If there’s one thing you can expect from online criminals, it’s new twists on old schemes. A new report documents an evolution in credit card fraud, demonstrating how organized rings can simply obtain accounts with payment processors to make direct charges to stolen card numbers.
Security firm ReasonLabs documents an organized Russia-based threat actor that has been doing this since 2019. The group creates fake dating websites, supports these websites with customer service pages handled by a legitimate contractor, and uses this veneer of legitimacy to convince payment processors to give them an account. The group then buys stolen credit card numbers from the dark web, and uses this account to make charges directly to these cards.
Complex credit card fraud scheme rooted in a simple concept
The credit card fraud scheme has earned these criminals tens of millions of dollars over the past three years. It’s a very simple idea, but requires some up-front investment and a fairly complex build-out of legitimate-looking businesses using legitimate web services. The gang registers website names with GoDaddy, web hosting with Amazon AWS, and brings in a legitimate contractor to handle customer support requests that come from these fake dating sites.
The gang is also very cautious in how it handles victim credit card numbers. The ultimate goal is to subscribe these victims to one of the fake dating sites, with a recurring monthly fee that is kept fairly small (and with a generic billing ID) in the hopes that the victim simply doesn’t notice the charge for some time. This is one of the oldest credit card fraud schemes, but this approach employs a new mix of elements to improve its outcomes.
Fraudulent dating sites supported by legitimate customer service
The fake dating sites are built from a template, but look professional enough to be legitimate. The group assuages payment processor concerns about the number of different sites they operate by theming each one in a different way, catering to particular niches. Dating sites are also known for having unusually high rates of chargebacks, something that can help mask the attacker’s pattern of credit card fraud activity.
If one actually registers an account with one of these sites, they will quickly find that they are very sparsely populated with dating profiles. The attackers count on payment processors not going that far in their inspection. They also count on payment processors not examining their web traffic, which is very limited and sees almost no visitors coming in from search engines.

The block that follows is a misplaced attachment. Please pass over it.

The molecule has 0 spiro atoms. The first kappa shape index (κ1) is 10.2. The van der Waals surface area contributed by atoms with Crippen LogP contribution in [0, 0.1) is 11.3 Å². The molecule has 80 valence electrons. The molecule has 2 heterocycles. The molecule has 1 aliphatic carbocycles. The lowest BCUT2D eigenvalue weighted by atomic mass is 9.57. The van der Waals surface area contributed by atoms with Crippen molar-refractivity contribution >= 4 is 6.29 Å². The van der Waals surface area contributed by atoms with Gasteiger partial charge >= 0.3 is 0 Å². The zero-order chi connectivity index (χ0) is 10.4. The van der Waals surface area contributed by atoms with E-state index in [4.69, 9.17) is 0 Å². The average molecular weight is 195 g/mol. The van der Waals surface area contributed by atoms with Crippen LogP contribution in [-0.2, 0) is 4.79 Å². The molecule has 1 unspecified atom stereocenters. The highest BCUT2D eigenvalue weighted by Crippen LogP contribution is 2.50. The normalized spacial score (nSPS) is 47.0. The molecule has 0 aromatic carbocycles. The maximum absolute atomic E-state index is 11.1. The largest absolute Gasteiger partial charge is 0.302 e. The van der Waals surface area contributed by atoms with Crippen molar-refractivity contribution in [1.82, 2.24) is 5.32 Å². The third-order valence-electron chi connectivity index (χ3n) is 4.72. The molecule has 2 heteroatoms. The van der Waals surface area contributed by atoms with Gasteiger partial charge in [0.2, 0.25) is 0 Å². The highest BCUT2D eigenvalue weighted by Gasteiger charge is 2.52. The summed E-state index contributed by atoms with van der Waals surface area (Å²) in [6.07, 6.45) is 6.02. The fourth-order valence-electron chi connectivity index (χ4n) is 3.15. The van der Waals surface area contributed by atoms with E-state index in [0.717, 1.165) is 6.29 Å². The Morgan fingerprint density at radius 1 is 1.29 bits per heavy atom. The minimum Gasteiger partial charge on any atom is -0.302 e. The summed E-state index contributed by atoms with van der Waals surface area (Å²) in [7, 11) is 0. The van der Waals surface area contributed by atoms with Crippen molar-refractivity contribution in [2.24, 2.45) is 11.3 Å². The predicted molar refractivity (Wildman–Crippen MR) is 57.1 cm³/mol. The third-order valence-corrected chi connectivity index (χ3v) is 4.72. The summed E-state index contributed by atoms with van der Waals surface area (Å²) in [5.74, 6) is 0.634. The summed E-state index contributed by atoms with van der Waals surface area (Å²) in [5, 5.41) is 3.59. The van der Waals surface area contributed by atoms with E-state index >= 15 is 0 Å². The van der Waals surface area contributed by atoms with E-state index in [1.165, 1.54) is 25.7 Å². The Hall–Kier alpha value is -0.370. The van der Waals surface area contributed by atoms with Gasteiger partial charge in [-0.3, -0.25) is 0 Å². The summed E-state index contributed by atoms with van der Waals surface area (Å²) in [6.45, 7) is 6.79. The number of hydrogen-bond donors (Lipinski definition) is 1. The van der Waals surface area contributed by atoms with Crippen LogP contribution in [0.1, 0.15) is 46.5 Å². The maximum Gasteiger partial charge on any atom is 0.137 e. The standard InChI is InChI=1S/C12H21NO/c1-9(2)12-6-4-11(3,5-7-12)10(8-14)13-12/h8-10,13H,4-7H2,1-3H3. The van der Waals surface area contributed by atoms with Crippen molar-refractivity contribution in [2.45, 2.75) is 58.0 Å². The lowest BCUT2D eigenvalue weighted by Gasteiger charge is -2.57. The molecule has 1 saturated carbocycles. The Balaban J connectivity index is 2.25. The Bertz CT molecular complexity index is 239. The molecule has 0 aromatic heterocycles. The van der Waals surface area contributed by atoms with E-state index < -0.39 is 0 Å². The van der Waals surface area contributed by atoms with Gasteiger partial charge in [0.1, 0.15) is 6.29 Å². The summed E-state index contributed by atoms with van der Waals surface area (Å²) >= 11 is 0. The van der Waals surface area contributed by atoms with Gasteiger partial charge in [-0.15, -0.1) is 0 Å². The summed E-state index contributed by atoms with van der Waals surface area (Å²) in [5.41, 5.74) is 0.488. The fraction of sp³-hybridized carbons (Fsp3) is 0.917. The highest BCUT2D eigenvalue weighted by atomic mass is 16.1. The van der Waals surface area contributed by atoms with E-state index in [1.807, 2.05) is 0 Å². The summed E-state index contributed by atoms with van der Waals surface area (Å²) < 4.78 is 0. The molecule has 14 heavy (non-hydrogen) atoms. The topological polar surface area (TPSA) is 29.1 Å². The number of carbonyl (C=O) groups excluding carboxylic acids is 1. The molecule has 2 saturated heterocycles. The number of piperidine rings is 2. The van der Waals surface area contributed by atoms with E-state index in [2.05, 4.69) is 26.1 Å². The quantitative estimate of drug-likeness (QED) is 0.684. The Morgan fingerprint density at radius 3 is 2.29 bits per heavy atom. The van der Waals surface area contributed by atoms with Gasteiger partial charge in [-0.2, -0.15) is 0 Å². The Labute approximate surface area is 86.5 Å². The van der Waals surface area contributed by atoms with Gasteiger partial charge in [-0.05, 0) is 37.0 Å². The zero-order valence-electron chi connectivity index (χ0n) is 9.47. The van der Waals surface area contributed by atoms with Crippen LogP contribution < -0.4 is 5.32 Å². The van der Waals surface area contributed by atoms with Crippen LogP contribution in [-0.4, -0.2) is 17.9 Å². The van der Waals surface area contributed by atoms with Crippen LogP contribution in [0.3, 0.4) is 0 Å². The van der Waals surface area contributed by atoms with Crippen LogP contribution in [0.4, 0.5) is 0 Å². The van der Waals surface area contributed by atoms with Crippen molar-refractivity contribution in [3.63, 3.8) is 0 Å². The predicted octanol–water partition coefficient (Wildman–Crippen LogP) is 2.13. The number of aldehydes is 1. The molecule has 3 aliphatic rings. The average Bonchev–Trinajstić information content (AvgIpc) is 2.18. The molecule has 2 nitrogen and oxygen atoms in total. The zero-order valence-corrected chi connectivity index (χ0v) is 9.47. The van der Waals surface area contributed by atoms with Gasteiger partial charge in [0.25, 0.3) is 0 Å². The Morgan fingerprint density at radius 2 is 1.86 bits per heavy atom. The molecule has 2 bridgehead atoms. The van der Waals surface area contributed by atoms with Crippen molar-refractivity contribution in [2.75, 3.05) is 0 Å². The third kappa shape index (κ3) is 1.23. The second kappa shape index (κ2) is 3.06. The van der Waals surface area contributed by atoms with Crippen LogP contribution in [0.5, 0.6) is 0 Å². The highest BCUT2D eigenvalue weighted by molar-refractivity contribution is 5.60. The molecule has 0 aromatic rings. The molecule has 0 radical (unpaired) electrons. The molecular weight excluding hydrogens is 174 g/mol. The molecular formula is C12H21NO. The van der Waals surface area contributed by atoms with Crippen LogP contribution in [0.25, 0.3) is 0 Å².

The payment processors, at least the ones that this group manages to take in, are looking for a professional-seeming website and (most crucially) a functioning customer service component. Testing the customer service contacts for a response is one of the crucial tests (perhaps the only real test) for processor approval. To this end, the attackers support the fake dating sites with a set of equally fake billing and customer support sites that the dating sites link to. They go so far as to contract out with a legitimate third party service that fields customer requests generated by these sites.
Of course, the attackers have no interest in drawing legitimate traffic to these sites. They just want to get approved by a payment processor to facilitate the real credit card fraud scheme, which involves buying stolen card numbers (mostly leaked in data breaches) from the dark web. Stolen card numbers are first tested with a set of small transactions, then subscribed to one of the dating sites.
But the attackers want to avoid chargebacks, as each dating site can only field a set amount each month before it is cut off (and the payment processor starts asking questions). So they make it easy for credit card fraud victims who notice the charges to “unsubscribe” from the service with a simple web link. They also provide a toll-free phone number through which the victim can cancel the subscription. If the victim walks away without filing a chargeback with their credit card company, the attackers are in the clear.